First they were fans. Now they are friends.
Comedian and Twin Cities native Lizz Winstead's phone blew up this summer when people started pinging her about a seed art portrait in her likeness displayed at the Minnesota State Fair.
There she was, rivers of white beans for her hair, looking smart and sassy in her cat-eye glasses.
The portrait was the work of crop artist Christy Klancher of St. Paul, someone who has admired Winstead's comedy for years. Years ago, Klancher also created a Prince-Hamilton mash-up silhouette that Winstead ended up buying for her New York apartment. The artist gifted Winstead the portrait of herself, which is now hanging in her new home in Minneapolis.
The two creatives started to get to know each other better this year. Winstead invited Klancher to her "fully vaccinated" 60th birthday dance party in August at the Uptown VFW. Turns out, they have lots in common — from their love of local music to memories of working at Dayton's.
Now that "The Daily Show" co-creator is back in town for her string of New Year's Eve shows at the Cedar Cultural Center, I asked her and Klancher to sit down and talk about their appreciation for each other's craft. Here's an excerpt of their conversation, edited for length and clarity.
Klancher: Lizz, do you have any first memories of seeing crop art, and what made you first fall in love with it?
Winstead: What I love about it so much is it is so Minnesotan. It is culture, it's Minnesota culture, it's political, it's painful. When you go look at crop art at the fair, the juxtaposition is amazing. Joe Garagiola, antiwar crop art, and then Prince. One year there was Paul Ryan's Wienermobile. I loved Lillian Colton, who was like, the Beyoncé of crop art. I would talk to her there, and she was so lovely.
I love everything about the fair. This is, to me, the the biggest honor I'll ever get in my life: to have somebody make a portrait of me out of crops.
How did you decide that you were going to do crop art?
Klancher: My day job is something where I don't get to use a lot of creativity. I'm an attorney editor at Thomson Reuters. I don't know how I got into the Weird Arts, but I have done Post-it note art on a large scale in the office, like a wall-size version of "Girl With a Pearl Earring."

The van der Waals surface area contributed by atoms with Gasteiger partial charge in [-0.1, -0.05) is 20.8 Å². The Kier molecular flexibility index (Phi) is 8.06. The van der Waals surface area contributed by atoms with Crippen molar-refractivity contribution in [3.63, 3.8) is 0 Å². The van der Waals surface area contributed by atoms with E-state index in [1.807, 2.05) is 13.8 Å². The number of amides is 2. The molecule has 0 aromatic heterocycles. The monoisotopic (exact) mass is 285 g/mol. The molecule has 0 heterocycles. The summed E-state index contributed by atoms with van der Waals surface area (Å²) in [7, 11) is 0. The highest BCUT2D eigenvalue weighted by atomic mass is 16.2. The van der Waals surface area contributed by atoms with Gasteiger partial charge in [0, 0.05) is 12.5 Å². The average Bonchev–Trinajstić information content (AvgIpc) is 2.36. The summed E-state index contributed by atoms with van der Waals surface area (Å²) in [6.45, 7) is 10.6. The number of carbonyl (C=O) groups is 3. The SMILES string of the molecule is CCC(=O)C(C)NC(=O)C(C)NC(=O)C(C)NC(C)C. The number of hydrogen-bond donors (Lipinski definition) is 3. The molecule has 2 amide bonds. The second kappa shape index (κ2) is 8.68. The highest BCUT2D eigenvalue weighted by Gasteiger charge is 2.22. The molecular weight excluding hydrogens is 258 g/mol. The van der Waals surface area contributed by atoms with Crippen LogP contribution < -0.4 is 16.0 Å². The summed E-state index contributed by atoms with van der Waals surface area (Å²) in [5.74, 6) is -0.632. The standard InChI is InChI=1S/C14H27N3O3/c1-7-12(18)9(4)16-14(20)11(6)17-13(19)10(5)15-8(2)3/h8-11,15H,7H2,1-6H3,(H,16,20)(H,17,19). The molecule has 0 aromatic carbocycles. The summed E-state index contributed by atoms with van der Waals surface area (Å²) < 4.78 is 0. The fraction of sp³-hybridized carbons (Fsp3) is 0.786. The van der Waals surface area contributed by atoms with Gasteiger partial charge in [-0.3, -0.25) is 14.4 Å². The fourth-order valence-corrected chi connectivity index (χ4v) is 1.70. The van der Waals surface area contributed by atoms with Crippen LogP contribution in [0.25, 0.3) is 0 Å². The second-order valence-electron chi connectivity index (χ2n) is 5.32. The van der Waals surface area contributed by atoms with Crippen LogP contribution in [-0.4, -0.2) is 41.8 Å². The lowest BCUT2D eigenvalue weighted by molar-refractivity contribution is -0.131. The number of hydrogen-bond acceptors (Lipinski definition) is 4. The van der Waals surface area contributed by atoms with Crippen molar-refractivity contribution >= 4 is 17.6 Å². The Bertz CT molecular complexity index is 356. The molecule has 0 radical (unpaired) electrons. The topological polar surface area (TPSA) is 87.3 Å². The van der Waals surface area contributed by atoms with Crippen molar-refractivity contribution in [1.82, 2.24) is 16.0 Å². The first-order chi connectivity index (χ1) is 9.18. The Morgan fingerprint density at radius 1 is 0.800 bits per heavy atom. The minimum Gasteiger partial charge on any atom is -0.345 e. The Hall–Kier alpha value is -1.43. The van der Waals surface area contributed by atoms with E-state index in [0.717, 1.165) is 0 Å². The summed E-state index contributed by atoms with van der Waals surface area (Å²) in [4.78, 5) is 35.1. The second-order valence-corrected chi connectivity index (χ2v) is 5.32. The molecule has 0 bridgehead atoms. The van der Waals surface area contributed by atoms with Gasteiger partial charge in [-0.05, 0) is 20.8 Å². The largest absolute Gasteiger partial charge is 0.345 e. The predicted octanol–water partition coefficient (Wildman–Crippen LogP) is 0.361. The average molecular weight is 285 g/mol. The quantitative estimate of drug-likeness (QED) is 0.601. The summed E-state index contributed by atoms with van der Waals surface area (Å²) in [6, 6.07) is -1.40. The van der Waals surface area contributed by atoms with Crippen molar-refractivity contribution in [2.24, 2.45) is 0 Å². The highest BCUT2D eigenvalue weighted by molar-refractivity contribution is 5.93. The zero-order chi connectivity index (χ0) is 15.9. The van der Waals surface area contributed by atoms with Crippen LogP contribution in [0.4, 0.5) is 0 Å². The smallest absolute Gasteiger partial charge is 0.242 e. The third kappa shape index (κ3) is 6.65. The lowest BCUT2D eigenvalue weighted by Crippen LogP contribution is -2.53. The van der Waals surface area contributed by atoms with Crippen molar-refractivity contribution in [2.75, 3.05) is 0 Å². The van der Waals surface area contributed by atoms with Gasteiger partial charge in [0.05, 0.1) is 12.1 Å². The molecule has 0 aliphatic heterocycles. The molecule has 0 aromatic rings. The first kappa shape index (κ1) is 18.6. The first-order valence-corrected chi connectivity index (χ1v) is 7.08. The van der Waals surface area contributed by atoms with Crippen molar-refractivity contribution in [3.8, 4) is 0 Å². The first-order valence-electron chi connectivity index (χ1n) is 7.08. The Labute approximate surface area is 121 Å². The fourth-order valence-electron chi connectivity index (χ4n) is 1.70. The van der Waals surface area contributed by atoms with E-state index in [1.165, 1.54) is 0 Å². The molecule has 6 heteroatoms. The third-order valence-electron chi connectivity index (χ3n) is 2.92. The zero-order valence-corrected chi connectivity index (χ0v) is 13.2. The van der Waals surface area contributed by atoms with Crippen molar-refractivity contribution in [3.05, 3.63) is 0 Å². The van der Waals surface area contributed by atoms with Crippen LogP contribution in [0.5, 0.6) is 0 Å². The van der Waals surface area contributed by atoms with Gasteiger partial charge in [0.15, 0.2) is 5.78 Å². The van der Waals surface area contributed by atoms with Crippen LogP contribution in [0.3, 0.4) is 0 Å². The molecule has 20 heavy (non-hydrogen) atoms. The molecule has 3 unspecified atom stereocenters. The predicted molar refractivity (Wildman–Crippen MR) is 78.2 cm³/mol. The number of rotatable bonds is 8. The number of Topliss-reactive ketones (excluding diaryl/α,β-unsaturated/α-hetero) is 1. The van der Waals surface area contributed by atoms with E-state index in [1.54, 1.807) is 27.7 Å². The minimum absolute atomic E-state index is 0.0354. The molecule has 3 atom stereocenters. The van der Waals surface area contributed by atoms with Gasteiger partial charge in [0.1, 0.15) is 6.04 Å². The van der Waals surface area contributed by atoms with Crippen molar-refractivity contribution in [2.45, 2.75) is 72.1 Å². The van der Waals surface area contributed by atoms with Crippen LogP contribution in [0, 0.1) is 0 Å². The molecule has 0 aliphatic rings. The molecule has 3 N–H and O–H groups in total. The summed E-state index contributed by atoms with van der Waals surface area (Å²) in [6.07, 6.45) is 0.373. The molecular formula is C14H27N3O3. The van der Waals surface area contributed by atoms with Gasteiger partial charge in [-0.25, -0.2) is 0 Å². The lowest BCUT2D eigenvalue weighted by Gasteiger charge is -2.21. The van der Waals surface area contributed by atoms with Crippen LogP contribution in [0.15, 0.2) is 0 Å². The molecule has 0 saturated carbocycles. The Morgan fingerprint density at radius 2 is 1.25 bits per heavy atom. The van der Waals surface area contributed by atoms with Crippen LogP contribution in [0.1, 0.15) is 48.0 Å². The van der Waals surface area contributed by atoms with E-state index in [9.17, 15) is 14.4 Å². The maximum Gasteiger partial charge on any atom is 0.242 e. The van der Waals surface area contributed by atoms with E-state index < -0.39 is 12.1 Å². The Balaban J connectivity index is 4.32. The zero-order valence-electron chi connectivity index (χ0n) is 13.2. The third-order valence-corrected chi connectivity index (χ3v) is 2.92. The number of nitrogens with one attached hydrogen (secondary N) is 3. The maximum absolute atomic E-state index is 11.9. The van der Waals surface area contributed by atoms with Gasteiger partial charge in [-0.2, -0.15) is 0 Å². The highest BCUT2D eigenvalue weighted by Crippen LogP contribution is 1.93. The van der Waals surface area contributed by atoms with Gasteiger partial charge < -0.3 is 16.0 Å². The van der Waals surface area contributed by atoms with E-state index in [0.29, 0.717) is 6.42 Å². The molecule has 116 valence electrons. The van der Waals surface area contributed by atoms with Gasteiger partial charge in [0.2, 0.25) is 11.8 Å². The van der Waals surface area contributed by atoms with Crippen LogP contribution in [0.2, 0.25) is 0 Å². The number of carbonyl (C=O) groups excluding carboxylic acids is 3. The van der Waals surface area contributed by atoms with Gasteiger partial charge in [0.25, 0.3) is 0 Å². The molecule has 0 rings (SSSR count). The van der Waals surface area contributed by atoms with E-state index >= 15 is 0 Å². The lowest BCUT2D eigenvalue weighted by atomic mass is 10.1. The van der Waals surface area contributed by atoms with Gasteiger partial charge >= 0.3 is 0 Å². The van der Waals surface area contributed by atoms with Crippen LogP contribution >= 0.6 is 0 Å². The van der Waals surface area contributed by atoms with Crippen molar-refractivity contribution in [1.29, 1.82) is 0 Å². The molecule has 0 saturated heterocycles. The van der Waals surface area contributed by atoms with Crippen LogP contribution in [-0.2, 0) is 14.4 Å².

I started doing crop art about six years ago for the 50th anniversary of the existence of the crop art competition. My whole life I thought I should enter something and I never did. I'm like, "OK, I'm going to do it and try to get something on the wall." As it turns out, they accept almost anything.
Winstead: How does one decide, "Omigod, I'm really good at this?"
Klancher: Part of the appeal to me is that there's such variety in the quality. Anybody can do crop art. Children can enter. I do it more because I just want people to smile. I'm not making great art. I like to use bigger seeds because I don't have enough patience to do the tiny seeds with the shading of a cheekbone. But I can make something that definitely resembles someone or something.
Winstead: Yes! When you go every year and you see your heroes, your nemeses, you say, "I hope one day this can be me." Now it's off my list, and I have no more goals.
Klancher: Now I feel like you're becoming famous in a different way — with your activism. [Winstead was arrested this month in front of the Supreme Court on the day it heard oral arguments on a Mississippi law banning most abortions after 15 weeks of pregnancy.] I feel like you're helping so much in just getting the word out there that abortion is health care. How do you stay optimistic?
Winstead: My optimism comes from working directly with providers of care, activists who are funding the care, helping patients who need assistance. It is motivating, it's inspiring, and it reminds you why you do the work every day. I'm not shy in talking about the fact that I have had an abortion. It was something that helped me be on the path to everything that I got to be in the world, and I'm lucky enough to have a platform where I can be loud about it.
Klancher: Everybody should go to your New Year's Eve shows because you do make the most terrible things that have happened funny. I don't know how you do it, but I always feel better leaving your show.
Winstead: The year kicked off with the insurrection, and then it was downhill from there. What I want to do is provide a night out for people who have been desperately doing everything to bring our country back to normal. You deserve a show. It's just good to exhale, and push forward. I think we all need it.
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